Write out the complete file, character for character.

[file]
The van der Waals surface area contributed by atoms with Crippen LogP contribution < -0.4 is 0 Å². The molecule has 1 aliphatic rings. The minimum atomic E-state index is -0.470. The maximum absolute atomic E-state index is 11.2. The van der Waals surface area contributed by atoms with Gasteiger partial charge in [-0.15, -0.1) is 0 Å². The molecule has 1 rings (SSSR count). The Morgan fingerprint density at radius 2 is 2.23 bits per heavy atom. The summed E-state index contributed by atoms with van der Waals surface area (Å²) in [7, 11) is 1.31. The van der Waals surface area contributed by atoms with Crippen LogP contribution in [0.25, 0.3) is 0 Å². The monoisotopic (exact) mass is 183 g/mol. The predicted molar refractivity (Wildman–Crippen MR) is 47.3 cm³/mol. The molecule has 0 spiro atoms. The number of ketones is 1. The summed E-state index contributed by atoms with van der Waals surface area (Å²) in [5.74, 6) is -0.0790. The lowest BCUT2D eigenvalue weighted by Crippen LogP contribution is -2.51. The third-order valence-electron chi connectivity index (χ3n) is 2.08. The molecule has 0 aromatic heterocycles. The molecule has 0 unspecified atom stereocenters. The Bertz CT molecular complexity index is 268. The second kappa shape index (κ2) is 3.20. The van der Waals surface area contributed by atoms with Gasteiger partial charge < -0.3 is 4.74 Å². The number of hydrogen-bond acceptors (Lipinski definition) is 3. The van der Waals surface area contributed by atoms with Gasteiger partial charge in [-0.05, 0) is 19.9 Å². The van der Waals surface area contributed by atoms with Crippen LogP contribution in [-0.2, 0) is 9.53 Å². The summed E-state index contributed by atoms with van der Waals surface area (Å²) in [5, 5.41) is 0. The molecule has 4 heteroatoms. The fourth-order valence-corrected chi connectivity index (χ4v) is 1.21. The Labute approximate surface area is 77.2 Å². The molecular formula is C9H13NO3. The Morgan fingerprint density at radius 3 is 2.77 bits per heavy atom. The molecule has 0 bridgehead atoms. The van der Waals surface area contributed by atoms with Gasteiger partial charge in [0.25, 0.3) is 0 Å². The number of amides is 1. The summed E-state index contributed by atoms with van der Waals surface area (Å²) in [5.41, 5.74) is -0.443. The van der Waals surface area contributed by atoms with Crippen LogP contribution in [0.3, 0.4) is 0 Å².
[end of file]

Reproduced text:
The van der Waals surface area contributed by atoms with Crippen LogP contribution < -0.4 is 0 Å². The molecule has 1 aliphatic rings. The minimum atomic E-state index is -0.470. The maximum absolute atomic E-state index is 11.2. The van der Waals surface area contributed by atoms with Gasteiger partial charge in [-0.15, -0.1) is 0 Å². The molecule has 1 rings (SSSR count). The Morgan fingerprint density at radius 2 is 2.23 bits per heavy atom. The summed E-state index contributed by atoms with van der Waals surface area (Å²) in [7, 11) is 1.31. The van der Waals surface area contributed by atoms with Crippen LogP contribution in [0.25, 0.3) is 0 Å². The monoisotopic (exact) mass is 183 g/mol. The predicted molar refractivity (Wildman–Crippen MR) is 47.3 cm³/mol. The molecule has 0 spiro atoms. The number of ketones is 1. The summed E-state index contributed by atoms with van der Waals surface area (Å²) in [5.74, 6) is -0.0790. The lowest BCUT2D eigenvalue weighted by Crippen LogP contribution is -2.51. The third-order valence-electron chi connectivity index (χ3n) is 2.08. The molecule has 0 aromatic heterocycles. The molecule has 0 unspecified atom stereocenters. The Bertz CT molecular complexity index is 268. The second kappa shape index (κ2) is 3.20. The van der Waals surface area contributed by atoms with Gasteiger partial charge < -0.3 is 4.74 Å². The number of hydrogen-bond acceptors (Lipinski definition) is 3. The van der Waals surface area contributed by atoms with Gasteiger partial charge in [-0.05, 0) is 19.9 Å². The van der Waals surface area contributed by atoms with Crippen LogP contribution in [-0.2, 0) is 9.53 Å². The summed E-state index contributed by atoms with van der Waals surface area (Å²) in [5, 5.41) is 0. The molecule has 4 heteroatoms. The fourth-order valence-corrected chi connectivity index (χ4v) is 1.21. The Labute approximate surface area is 77.2 Å². The molecular formula is C9H13NO3. The Morgan fingerprint density at radius 3 is 2.77 bits per heavy atom. The molecule has 0 bridgehead atoms. The van der Waals surface area contributed by atoms with Gasteiger partial charge in [0.25, 0.3) is 0 Å². The number of amides is 1. The summed E-state index contributed by atoms with van der Waals surface area (Å²) in [5.41, 5.74) is -0.443. The van der Waals surface area contributed by atoms with Crippen LogP contribution in [0.3, 0.4) is 0 Å².